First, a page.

(iStock/Washington Post illustration)By Shannon McMahonSeptember 1
In March, Costa Rica imposed strict land and air border closures, effectively shutting U.S. travelers out of the small Central American nation. Beginning in waves this September, however, residents of 11 states and D.C. will be allowed to visit Costa Rica once again, with a negative coronavirus test result in hand.
Beginning Sept. 1, Americans with a valid state ID proving their residency in Connecticut, Maine, Maryland, New Hampshire, New Jersey, New York, Vermont, Virginia or D.C. can enter Costa Rica under the new terms.
Beginning Sept. 15, Americans with valid state IDs for Colorado, Massachusetts or Pennsylvania will also be permitted to enter under the new rules.
Costa Rica appears to be the first destination allowing Americans to visit based on their home state, and the tourism board says the list of authorized regions is being “revised periodically.”
All visitors, regardless of their home country or state, will be required to have a negative coronavirus test result acquired within 72 hours before their flight. Travelers will also need to have proof of medical insurance and fill out a health form online, according to a statement by the Costa Rica Tourism Board.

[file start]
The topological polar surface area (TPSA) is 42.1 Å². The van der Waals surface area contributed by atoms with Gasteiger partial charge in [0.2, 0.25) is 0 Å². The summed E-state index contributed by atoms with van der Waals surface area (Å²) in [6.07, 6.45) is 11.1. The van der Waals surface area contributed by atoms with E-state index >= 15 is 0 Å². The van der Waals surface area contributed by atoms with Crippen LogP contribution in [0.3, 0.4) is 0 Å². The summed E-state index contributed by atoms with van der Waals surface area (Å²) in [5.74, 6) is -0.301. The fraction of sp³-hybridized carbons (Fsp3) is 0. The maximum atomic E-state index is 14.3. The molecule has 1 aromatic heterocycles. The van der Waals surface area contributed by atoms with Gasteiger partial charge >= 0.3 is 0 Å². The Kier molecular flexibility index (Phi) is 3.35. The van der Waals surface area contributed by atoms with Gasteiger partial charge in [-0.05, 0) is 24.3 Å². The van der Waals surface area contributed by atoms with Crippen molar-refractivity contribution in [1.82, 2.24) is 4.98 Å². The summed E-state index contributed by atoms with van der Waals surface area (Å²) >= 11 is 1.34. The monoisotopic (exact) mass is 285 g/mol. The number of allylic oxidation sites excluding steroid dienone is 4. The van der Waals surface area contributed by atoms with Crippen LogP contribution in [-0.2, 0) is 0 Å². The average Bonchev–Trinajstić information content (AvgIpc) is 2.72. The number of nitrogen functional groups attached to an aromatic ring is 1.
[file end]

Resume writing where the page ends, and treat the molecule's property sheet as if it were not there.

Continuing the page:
“The entry of travelers from these 12 states is allowed because they currently have an epidemiological condition similar or lower levels of contagion to those of Costa Rica,” Tourism Minister Gustavo J. Segura said in a news conference Thursday.
Visitors will be permitted to arrive through a connecting airport in another state as long as they do not leave the airport during their layover.
Costa Rica has not allowed U.S. travelers to enter since it imposed closures in March. On Aug. 1, the country began accepting some foreign nationals with a negative coronavirus test result, including Canadians and E.U. Schengen-zone residents. On Aug. 19, the government of Costa Rica announced it would begin to accept American visitors from six states as of Sept. 1, and last week it doubled the list to include six more places seeing lower rates of coronavirus infections.
The United States is approaching 6 million total coronavirus cases, with hot spots accounting for the highest reported cases per capita primarily concentrated in the Midwest and southern United States. Costa Rica’s tourism board noted that the restrictions don’t apply to private flights arriving from the United States, which will be permitted beginning Sept. 1 “given that their size and nature means they present a much lower epidemiological risk.”
Segura said the U.S. travel protocol could “protect people’s health, and at the same time, the jobs that we hope to recover.” The Costa Rican Tourism Institute said in a statement earlier this month that it anticipates major tourism losses for 2020 will account for half of the country’s income. Like Segura, the tourism institute stressed the importance of the entry requirements, like a negative coronavirus test, to reactivate the country’s tourism industry.
“If we all adhere to the protocols,” Segura said at Thursday’s appearance, “the measures will be sustainable over time.”